CLAMS App User Manual

Using CLAMS App

This document provides general instructions for installing and using CLAMS Apps. App developers may provide additional information specific to their app, hence it’s advised also to look up the app website (or code repository) to get the additional information.


Generally, a CLAMS App requires

  • To run the app locally, Python3 with the clams-python module installed. Python 3.8 or higher is required.
  • To run the app in a container (as an HTTP server), container management software such as docker or podman.
    • (the CLAMS team is using docker for development and testing)
  • To invoke and execute analysis, HTTP client utility (such as curl).

For Python dependencies, usually CLAMS Apps come with requirements.txt files that list up the Python library. However, there could be other non-Python software/library that are required by the app.


CLAMS Apps available on the CLAMS App Directory. Currently all CLAMS Apps are open-source projects and are distributed as

  1. source code downloadable from code repository
  2. pre-built container image

Please visit the app-directory to see which apps are available and where you can download them.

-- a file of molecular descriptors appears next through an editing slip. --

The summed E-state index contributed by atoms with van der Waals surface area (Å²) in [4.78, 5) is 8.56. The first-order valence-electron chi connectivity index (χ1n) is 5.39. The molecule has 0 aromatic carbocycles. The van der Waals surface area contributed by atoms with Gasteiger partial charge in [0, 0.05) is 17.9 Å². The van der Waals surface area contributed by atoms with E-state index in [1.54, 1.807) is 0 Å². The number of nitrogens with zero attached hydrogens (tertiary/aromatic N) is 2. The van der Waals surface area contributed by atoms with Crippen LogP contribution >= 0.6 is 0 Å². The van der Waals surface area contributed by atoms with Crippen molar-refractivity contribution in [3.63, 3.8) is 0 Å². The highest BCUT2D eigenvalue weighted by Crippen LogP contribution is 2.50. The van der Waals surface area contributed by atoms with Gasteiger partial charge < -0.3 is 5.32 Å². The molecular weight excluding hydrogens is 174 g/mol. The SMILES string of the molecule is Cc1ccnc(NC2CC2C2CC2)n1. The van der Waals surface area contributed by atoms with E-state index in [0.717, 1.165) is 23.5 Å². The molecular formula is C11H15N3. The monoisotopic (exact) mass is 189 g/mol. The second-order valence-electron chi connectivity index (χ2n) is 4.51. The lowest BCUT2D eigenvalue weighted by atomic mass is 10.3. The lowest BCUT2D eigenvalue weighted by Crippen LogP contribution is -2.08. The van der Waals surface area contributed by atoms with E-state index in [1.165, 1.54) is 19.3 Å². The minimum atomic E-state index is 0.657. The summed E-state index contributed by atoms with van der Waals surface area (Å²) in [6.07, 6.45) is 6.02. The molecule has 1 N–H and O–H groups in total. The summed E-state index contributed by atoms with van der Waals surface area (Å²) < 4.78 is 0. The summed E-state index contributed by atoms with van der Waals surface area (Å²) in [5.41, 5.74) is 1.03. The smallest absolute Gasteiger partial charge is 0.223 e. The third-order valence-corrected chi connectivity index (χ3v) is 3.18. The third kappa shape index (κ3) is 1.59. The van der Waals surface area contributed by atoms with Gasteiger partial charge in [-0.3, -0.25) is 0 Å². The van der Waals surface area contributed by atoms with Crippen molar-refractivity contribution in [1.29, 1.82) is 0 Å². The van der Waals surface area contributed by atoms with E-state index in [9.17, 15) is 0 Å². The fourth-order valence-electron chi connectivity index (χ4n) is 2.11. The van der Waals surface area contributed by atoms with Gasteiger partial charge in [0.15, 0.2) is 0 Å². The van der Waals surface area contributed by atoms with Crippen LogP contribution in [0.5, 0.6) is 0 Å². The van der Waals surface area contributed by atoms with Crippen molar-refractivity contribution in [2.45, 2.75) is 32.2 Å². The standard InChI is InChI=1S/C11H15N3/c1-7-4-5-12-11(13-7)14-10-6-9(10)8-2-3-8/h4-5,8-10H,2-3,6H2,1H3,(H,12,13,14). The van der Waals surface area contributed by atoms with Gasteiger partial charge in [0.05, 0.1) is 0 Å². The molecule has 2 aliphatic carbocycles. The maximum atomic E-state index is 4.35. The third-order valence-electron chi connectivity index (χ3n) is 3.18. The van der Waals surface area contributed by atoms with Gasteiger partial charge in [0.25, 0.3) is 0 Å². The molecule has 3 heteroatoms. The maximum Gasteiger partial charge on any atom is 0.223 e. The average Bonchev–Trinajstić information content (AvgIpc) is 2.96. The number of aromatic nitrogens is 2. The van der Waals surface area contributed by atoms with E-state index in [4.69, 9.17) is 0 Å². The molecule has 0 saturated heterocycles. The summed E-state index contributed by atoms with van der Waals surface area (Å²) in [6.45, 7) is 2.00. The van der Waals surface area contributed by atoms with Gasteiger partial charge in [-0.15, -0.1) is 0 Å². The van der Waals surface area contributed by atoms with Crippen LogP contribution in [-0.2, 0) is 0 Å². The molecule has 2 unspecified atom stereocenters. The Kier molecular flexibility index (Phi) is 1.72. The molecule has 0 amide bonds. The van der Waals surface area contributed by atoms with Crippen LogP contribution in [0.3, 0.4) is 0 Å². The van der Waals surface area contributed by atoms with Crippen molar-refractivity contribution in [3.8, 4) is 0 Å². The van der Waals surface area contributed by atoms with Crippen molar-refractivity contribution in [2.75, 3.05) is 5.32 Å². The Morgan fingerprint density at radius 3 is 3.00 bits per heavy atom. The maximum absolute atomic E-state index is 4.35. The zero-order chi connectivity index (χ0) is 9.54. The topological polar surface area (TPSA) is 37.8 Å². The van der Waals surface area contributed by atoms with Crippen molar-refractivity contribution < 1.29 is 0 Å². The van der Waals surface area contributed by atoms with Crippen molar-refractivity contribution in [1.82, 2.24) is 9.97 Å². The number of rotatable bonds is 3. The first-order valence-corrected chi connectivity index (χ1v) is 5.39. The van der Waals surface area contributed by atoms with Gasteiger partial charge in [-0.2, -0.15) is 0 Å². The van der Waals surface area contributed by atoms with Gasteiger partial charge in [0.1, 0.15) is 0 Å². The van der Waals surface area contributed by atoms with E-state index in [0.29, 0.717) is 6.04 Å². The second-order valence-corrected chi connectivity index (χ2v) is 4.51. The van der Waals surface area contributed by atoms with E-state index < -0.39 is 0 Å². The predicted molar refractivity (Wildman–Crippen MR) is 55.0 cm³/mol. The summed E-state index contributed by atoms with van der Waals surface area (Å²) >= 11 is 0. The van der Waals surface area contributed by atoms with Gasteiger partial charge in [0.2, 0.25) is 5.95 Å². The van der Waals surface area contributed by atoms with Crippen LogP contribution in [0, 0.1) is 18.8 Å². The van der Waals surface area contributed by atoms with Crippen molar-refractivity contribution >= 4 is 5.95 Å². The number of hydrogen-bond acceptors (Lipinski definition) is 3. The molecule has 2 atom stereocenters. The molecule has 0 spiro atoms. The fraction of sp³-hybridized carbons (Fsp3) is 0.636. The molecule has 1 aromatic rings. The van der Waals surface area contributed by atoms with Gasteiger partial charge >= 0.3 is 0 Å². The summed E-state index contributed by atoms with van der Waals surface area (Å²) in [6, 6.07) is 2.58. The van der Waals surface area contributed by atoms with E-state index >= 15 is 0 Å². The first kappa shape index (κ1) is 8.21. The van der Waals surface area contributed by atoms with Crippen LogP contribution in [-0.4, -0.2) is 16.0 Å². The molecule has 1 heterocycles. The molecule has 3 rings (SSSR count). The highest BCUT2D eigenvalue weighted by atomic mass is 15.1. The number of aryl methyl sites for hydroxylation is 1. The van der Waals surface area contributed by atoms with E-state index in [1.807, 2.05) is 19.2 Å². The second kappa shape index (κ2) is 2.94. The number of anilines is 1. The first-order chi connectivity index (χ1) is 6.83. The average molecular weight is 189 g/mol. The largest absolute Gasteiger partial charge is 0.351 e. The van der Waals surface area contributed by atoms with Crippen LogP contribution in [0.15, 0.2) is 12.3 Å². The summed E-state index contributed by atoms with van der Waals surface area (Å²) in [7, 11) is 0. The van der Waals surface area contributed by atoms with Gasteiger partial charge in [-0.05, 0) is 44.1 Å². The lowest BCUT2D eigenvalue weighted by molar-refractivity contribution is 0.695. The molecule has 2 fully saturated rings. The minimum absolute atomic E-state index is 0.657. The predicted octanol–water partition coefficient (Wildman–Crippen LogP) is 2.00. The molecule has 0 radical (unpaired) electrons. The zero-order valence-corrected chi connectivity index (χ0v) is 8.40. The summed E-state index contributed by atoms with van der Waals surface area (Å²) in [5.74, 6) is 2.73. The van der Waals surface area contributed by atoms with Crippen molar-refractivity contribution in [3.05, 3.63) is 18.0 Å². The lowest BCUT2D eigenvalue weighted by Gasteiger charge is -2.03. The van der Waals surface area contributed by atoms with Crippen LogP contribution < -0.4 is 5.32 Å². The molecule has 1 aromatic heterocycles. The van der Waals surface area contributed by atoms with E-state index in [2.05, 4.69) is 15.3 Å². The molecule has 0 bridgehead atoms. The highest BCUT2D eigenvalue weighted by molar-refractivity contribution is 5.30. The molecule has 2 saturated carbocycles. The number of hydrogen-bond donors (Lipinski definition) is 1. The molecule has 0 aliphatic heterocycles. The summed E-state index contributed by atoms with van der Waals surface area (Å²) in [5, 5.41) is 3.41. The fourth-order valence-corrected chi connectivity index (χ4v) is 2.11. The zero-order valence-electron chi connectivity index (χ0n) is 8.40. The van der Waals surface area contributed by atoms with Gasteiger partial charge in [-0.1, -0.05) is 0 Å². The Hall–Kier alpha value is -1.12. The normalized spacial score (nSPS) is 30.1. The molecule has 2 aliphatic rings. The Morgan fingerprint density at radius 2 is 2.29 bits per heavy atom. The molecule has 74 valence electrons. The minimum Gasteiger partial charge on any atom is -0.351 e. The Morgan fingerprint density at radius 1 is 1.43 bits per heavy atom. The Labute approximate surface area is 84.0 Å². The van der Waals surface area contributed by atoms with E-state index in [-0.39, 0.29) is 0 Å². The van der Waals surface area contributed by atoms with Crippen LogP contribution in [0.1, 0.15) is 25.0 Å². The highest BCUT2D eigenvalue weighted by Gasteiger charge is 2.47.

In most cases, you can “install” a CLAMS App by either

  1. downloading source code from the app code repository and manually building a container image
  2. downloading pre-built container image directly

Build image from source code

To download the source code, you can either use git clone command or download a zip file from the source code repository. The source code repository address can be found on the App Directory entry of the app.

From the locally downloaded project directory, run the following in your terminal to build an image from the included container specification file.

(Assuming you are using docker as your container manager)

docker build . -f Containerfile -t <image_name_you_pick>

Download prebuilt image

Alternatively, the app maybe already be available on a container registry.

docker pull <prebulit_image_name>

The image name can be found on the App Directory entry of the app.

Running CLAMS App

Running as a container

Once the image is built (by build) or downloaded (by pull), to create a container, run:

docker run -v /path/to/data/directory:/data -p <port>:5000 <image_name>